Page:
Seven Proactive Steps Towards Stabilisation
The digital world is not immune from impact during periods of real-world instability and conflict. Indeed, many governments and defence think-tanks regard cyberspace as an emergent parallel battlefield in times of conflict. As organisations continue to digitally transform, their dependency on cyberspace – and thus the impact of any disruption to it – continues to grow.
1. Determine if you are a target
Does your organisation’s purpose, prominence and relationship to any conflict or dispute make you a direct target for attack? Make it clear that indirect attacks remain a possibility for any organisation. Determine how this affects your risk profile and agree a mitigation plan.
2. Conduct regular testing
Conduct cyber simulation exercises to ensure the preparedness of the workforce and security systems for identifying, responding to and recovering from an an attack upon your organisation.
3. Monitor the developing situation
Ensure access to timely and accurate intelligence regarding current and predicted threats caused by developing events. If possible, focus these feeds to prioritise those relevant to your organisation, particularly if any threat of direct action has been identified.
4. Do you have digital assets in the destabilised regions?
Clarify what infrastructure – both cloud and on-premise – resides in any potential conflict area. Understand your organisation’s dependency upon these and consider any immediate steps that could be taken to bolster business resiliency in the event they became unavailable.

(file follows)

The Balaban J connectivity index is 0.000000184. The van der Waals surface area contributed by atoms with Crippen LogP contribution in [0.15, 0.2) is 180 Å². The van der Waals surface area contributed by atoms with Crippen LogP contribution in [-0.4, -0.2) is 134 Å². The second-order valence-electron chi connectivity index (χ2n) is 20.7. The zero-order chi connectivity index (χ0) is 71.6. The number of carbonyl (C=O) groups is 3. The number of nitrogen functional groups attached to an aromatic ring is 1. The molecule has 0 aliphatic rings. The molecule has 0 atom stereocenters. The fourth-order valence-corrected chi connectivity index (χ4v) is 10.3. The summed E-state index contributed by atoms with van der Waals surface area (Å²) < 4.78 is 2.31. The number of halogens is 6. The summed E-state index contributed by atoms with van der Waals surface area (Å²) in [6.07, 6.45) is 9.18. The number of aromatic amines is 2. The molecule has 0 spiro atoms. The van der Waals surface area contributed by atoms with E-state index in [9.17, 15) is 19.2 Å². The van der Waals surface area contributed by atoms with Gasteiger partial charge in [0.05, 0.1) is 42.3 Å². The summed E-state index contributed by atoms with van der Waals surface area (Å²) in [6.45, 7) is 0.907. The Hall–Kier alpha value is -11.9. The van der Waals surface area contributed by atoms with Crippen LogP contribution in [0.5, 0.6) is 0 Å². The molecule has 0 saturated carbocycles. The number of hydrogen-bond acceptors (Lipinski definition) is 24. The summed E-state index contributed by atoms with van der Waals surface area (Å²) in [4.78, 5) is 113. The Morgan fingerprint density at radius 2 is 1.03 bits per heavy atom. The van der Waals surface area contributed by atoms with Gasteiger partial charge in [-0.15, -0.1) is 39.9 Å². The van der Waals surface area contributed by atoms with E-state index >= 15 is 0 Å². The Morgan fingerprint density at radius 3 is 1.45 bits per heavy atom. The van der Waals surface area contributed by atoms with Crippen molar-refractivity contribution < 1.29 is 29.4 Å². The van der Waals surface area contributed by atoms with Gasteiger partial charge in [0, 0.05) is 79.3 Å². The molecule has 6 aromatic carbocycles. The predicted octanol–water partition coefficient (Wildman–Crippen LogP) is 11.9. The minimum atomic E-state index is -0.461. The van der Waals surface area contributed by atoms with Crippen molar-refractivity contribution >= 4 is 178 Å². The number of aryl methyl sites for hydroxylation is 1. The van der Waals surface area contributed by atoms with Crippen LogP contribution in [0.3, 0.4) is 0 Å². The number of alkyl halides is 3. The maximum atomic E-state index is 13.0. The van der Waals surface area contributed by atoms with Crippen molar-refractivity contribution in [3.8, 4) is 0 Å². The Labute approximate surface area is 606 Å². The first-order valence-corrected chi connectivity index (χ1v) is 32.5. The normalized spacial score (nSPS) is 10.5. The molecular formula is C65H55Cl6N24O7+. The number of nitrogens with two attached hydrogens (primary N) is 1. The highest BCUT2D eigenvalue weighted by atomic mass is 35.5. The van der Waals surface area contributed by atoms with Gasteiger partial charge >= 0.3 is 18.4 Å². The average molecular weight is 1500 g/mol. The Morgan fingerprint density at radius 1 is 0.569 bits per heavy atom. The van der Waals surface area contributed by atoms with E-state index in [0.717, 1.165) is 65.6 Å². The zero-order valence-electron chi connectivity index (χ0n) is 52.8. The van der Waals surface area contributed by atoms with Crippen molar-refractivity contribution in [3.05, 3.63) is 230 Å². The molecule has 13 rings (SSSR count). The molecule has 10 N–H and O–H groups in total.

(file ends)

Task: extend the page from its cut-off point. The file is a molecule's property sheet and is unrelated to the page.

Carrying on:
5. Build an asset isolation plan
How would you isolate high-risk environments and/or assets from the network should an attack or immediate threat be observed? Devise a plan to do this, make sure it is regularly tested and validate that your business continuity plans enable your business to operate in their absence.
6. Hone your extinction level attack preparation and planning
Direct and unintended consequences of hostile cyber activity associated with periods of instability are a credible threat. The ISF report, Extinction Level Attacks: A survival guide, provides actionable plans to help organisations prepare, respond and resume business operations from such types of attack.
7. Maintain engagement with stakeholders
Use tools such as the ISF Threat Radar to facilitate ongoing conversations with business leaders regarding the current and predicted threat landscape associated with the period of instability. Mutually understand how this could challenge the successful delivery of your business outcomes, and agree remedial actions.